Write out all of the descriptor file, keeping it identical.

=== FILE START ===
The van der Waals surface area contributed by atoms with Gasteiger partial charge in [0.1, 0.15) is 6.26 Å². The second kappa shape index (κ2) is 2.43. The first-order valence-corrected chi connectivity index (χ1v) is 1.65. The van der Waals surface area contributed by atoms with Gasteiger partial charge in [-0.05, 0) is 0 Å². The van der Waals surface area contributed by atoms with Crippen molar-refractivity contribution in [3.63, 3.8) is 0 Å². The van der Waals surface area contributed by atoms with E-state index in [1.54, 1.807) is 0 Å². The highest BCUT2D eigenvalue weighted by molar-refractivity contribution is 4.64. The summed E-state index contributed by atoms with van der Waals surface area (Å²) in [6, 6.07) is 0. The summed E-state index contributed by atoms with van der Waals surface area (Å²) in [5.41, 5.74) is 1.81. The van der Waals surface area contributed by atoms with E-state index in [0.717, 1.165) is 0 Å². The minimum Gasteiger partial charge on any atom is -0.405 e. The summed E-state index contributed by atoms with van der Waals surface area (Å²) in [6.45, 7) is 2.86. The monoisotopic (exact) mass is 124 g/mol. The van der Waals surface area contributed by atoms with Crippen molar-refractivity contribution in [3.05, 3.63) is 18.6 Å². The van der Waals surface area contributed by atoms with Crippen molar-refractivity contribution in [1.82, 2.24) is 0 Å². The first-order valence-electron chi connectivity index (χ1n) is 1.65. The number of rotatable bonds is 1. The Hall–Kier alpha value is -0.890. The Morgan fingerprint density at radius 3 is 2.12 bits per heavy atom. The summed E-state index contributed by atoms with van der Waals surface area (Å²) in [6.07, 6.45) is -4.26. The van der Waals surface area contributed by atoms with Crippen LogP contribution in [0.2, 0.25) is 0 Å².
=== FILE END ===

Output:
The van der Waals surface area contributed by atoms with Gasteiger partial charge in [0.1, 0.15) is 6.26 Å². The second kappa shape index (κ2) is 2.43. The first-order valence-corrected chi connectivity index (χ1v) is 1.65. The van der Waals surface area contributed by atoms with Gasteiger partial charge in [-0.05, 0) is 0 Å². The van der Waals surface area contributed by atoms with Crippen molar-refractivity contribution in [3.63, 3.8) is 0 Å². The van der Waals surface area contributed by atoms with E-state index in [1.54, 1.807) is 0 Å². The highest BCUT2D eigenvalue weighted by molar-refractivity contribution is 4.64. The summed E-state index contributed by atoms with van der Waals surface area (Å²) in [6, 6.07) is 0. The summed E-state index contributed by atoms with van der Waals surface area (Å²) in [5.41, 5.74) is 1.81. The van der Waals surface area contributed by atoms with E-state index in [0.717, 1.165) is 0 Å². The minimum Gasteiger partial charge on any atom is -0.405 e. The summed E-state index contributed by atoms with van der Waals surface area (Å²) in [6.45, 7) is 2.86. The monoisotopic (exact) mass is 124 g/mol. The van der Waals surface area contributed by atoms with Crippen molar-refractivity contribution in [3.05, 3.63) is 18.6 Å². The van der Waals surface area contributed by atoms with Crippen molar-refractivity contribution in [1.82, 2.24) is 0 Å². The first-order valence-electron chi connectivity index (χ1n) is 1.65. The number of rotatable bonds is 1. The Hall–Kier alpha value is -0.890. The Morgan fingerprint density at radius 3 is 2.12 bits per heavy atom. The summed E-state index contributed by atoms with van der Waals surface area (Å²) in [6.07, 6.45) is -4.26. The van der Waals surface area contributed by atoms with Crippen LogP contribution in [0.2, 0.25) is 0 Å².